CAMEROTA: “Now it is time for a CNN reality check as Florence bears down on the Carolinas. A damning ‘Washington Post’ editorial is calling President Trump, quote, ‘complicit in this storm,’ not for failing to prepare but for failing to address climate change. So a senior political analyst John Avlon has more for us. What do you see, John?”

AVLON: “That’s right, Ali. Look, President Trump has been reaching for storm superlatives, as he’s one to do, the biggest, the worst, the more dangerous and who can forget, tremendously wet. But while President Trump has been talking up our preparedness his policies have been tearing down our defenses to climate change, which is often a blame for extreme weather. In fact on the same day Trump was discussing Florence from the Oval Office, his EPA proposed rolling back restrictions on emissions of methane, which is 25 times worse than carbon dioxide when it comes to climate change. And that’s just the latest environmental policy targeted by the Trump administration. According to July’s study from ‘The New York Times’ nearly 80 regulations could be on their way out. They include everything from no longer requiring chemical companies to report leaks, to cutting cars and trucks fuel efficiency, pulling the U.S. out of the parties climate accords, dismantling the clean power plant and opening nearly all coastline to offshore drilling. It is so bad that according to two Harvard scientists, Trump’s environmental policies could lead to an additional 80,000 unnecessary deaths every decade. Not convinced about the connection between climate change and extreme weather? Well, warmer water means more intense storms. And when President Trump called hurricane Florence tremendously wet, he was actually on to something. The amount of precipitation in our worst storms increased nearly 20 percent between 1958 and 2007 according to one scientific study. And the relative number of these extreme storms is also up about 40 percent in that same period. But you don’t need to be a tree hugger to recognize the cost of climate change. Here is a stat that will get the attention of even the most committed capitalists. The total cost of U.S. hurricanes this decade is more than $343 billion, that’s with the ‘B’. And southern states, a heart of Trump’s space, are the ones that have sustained the most damage and will likely face the greatest cost in the future. Just last month the Richmond Fed released a report that found, quote, ‘Evidence that higher summer temperatures could reduce overall U.S. economic growth by as much as one-third over the next century, with Southern states accounting for a disproportionate share of that potential reduction.’ And in 2012 North Carolina lawmakers passed a bill explicitly ignoring climate science, forcing officials to work from outdated predictions of sea level rise rather than later figures which were more dire. Their stated motive, to boost development along the coast, which is exactly where Florence is headed. Short-term thinking isn’t sufficient to deal with long-term problems. And here is the final stat that should get your attention. We found out late last month that the oldest ice in the Arctic is breaking up for the first time ever. New development that one scientist simply called scary. This isn’t rocket science folks, it’s climate science. And as long as we continue to aggressively ignore it, the cost in lives and dollars will only escalate. And that’s your reality check.”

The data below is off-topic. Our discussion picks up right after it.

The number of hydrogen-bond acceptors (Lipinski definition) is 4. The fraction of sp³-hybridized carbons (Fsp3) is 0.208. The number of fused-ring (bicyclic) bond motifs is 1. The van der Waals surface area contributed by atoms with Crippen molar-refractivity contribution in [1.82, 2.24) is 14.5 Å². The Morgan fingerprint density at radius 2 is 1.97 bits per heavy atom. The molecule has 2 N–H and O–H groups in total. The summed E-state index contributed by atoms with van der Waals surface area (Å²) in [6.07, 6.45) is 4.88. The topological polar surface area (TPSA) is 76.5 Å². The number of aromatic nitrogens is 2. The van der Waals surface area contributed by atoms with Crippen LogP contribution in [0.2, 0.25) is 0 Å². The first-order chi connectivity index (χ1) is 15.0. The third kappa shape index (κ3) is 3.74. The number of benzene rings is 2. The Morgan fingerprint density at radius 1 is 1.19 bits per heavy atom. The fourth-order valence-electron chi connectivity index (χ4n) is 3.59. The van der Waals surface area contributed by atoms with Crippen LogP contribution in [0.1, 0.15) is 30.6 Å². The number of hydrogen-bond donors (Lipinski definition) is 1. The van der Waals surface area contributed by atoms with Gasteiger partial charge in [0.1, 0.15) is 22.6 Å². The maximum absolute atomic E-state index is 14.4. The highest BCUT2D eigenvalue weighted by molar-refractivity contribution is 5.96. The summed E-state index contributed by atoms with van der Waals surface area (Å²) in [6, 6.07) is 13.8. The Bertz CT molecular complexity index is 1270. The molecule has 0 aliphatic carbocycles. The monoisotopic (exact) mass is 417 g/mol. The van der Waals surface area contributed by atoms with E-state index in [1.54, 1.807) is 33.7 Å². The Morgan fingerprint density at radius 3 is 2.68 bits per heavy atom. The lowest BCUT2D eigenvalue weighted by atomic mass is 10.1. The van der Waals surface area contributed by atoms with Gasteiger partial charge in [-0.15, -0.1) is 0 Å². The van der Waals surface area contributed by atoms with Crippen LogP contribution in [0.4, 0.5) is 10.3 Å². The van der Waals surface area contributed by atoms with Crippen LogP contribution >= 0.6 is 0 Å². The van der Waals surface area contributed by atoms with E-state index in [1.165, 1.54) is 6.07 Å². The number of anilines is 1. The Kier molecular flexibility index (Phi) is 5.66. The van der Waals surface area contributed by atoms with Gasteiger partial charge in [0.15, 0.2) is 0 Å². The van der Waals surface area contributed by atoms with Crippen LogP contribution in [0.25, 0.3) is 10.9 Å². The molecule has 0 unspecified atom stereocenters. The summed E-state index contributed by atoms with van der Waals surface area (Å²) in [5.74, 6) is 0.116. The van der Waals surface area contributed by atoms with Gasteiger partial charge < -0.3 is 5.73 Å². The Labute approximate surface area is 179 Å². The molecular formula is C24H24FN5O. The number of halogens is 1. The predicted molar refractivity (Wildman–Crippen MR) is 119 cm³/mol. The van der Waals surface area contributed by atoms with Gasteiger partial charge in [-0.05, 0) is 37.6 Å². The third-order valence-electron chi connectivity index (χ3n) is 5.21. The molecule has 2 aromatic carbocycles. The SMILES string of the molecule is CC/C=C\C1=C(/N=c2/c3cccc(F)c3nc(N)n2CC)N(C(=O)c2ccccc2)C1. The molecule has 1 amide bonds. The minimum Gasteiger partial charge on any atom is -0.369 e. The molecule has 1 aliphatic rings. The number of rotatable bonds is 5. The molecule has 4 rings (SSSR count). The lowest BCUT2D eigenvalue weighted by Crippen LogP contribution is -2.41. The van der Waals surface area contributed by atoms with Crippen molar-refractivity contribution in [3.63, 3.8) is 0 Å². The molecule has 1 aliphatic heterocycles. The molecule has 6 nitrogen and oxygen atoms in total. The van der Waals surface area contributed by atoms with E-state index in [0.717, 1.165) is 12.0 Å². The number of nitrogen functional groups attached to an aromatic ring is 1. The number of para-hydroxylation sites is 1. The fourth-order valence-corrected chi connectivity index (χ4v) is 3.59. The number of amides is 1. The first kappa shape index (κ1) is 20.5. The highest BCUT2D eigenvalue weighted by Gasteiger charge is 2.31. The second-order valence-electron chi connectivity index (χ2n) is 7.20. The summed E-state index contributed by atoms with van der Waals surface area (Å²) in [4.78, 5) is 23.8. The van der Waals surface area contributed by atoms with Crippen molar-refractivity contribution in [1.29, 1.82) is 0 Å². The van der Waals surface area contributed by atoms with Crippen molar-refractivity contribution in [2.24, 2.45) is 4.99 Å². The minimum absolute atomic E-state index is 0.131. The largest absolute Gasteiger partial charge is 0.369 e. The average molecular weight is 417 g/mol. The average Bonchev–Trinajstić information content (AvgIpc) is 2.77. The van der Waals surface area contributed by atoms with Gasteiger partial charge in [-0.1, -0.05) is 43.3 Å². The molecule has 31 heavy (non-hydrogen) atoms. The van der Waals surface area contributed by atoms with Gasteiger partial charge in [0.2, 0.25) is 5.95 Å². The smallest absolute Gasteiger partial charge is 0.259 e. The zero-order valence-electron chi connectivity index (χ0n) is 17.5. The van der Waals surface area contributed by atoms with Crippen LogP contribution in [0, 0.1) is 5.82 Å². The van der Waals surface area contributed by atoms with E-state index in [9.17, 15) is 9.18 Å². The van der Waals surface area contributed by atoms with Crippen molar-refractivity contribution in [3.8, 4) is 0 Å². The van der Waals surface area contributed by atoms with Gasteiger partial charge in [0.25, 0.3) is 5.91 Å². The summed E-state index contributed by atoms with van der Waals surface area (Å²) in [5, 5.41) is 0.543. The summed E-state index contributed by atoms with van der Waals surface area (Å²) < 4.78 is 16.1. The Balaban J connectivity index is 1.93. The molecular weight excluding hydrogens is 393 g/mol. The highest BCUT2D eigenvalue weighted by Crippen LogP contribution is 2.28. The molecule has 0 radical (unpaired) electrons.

CAMEROTA: “John Avlon that was really helpful. More precipitation we’re seeing and they’re seeing that right now in the Carolinas. Thank you very much.”